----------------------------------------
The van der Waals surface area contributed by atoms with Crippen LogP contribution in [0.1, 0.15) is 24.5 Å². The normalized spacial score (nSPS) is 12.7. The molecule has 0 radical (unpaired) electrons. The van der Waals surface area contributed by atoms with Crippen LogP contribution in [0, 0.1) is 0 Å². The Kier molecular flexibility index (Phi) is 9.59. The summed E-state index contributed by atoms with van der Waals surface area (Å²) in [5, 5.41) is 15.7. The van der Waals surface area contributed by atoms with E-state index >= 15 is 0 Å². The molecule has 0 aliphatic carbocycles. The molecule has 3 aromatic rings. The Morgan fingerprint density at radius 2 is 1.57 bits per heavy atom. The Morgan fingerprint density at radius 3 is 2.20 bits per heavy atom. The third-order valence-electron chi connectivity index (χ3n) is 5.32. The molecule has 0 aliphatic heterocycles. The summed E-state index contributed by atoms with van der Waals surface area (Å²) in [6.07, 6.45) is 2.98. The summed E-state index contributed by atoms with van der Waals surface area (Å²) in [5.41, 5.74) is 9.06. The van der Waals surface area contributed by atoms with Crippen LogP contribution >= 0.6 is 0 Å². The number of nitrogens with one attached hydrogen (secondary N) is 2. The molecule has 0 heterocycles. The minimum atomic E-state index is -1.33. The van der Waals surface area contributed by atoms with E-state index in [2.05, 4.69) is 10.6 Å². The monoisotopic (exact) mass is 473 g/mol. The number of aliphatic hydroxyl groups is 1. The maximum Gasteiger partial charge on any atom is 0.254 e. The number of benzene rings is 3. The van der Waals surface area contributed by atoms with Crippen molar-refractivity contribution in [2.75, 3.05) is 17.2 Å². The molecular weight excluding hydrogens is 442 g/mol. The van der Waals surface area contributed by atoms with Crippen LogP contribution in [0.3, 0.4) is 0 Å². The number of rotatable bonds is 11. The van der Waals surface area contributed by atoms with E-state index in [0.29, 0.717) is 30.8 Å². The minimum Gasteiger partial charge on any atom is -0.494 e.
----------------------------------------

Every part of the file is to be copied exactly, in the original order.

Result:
The van der Waals surface area contributed by atoms with Crippen LogP contribution in [0.1, 0.15) is 24.5 Å². The normalized spacial score (nSPS) is 12.7. The molecule has 0 radical (unpaired) electrons. The van der Waals surface area contributed by atoms with Crippen LogP contribution in [0, 0.1) is 0 Å². The Kier molecular flexibility index (Phi) is 9.59. The summed E-state index contributed by atoms with van der Waals surface area (Å²) in [5, 5.41) is 15.7. The van der Waals surface area contributed by atoms with E-state index >= 15 is 0 Å². The molecule has 0 aliphatic carbocycles. The molecule has 3 aromatic rings. The Morgan fingerprint density at radius 2 is 1.57 bits per heavy atom. The Morgan fingerprint density at radius 3 is 2.20 bits per heavy atom. The third-order valence-electron chi connectivity index (χ3n) is 5.32. The molecule has 0 aliphatic heterocycles. The summed E-state index contributed by atoms with van der Waals surface area (Å²) in [6.07, 6.45) is 2.98. The summed E-state index contributed by atoms with van der Waals surface area (Å²) in [5.41, 5.74) is 9.06. The van der Waals surface area contributed by atoms with Crippen LogP contribution >= 0.6 is 0 Å². The number of nitrogens with one attached hydrogen (secondary N) is 2. The molecule has 0 heterocycles. The minimum atomic E-state index is -1.33. The van der Waals surface area contributed by atoms with E-state index in [2.05, 4.69) is 10.6 Å². The monoisotopic (exact) mass is 473 g/mol. The number of aliphatic hydroxyl groups is 1. The maximum Gasteiger partial charge on any atom is 0.254 e. The number of benzene rings is 3. The van der Waals surface area contributed by atoms with Crippen molar-refractivity contribution in [2.75, 3.05) is 17.2 Å². The molecular weight excluding hydrogens is 442 g/mol. The van der Waals surface area contributed by atoms with Crippen LogP contribution in [0.3, 0.4) is 0 Å². The number of rotatable bonds is 11. The van der Waals surface area contributed by atoms with E-state index in [0.29, 0.717) is 30.8 Å². The minimum Gasteiger partial charge on any atom is -0.494 e.